UFA insisted on the film being very cheap in the making as Fritz Lang's previous film Metropolis (1927) had brought the studio to near bankruptcy. Lang therefore choose to do most of the shots in narrow settings with lots of close ups, as no big sets had to be built up for that way of filming. Fortunately "Spione" became a huge success.
Gerda Maurus, whose film-debut "Spione" was, and who met Fritz Lang for the first time here, later had a long relationship with the director, eventually causing his divorce from Thea von Harbou, who at the time was his wife and remained his regular co-author up until Das Testament des Dr. Mabuse (1933), Lang's last German film before emigration to the U.S..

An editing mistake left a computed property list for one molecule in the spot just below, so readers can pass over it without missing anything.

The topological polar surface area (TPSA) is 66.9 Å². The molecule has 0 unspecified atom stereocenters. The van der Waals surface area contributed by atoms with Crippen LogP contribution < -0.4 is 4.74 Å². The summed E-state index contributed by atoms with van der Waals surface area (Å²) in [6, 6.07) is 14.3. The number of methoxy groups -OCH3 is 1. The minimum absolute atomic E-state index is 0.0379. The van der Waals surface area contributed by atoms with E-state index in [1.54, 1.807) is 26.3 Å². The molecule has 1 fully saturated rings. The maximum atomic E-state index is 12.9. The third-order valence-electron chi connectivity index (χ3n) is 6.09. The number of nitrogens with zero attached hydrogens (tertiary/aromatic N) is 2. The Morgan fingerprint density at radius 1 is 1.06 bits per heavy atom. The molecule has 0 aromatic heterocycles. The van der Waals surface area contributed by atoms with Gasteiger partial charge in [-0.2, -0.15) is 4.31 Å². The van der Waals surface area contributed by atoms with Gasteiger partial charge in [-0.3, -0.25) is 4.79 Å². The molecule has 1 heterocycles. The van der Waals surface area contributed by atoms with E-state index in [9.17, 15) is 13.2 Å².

Fritz Lang consciously choose to introduce Willy Fritsch as a scruffy homeless person, for Fritsch was most known from his previous films as the elegant gentleman he later becomes in this movie as well.
Director Fritz Lang was so obsessed with realism that in the scene where Agent 326 saves Sonya from a bullet, Lang used a real gun loaded with real bullets shooting at a glass plate directly behind the actors. Lang felt he need real danger so the actors act out the danger of the situation. Lang was convinced the actors had to be afraid during the shooting scene to make the audience afraid. Thankfully, no one was hurt.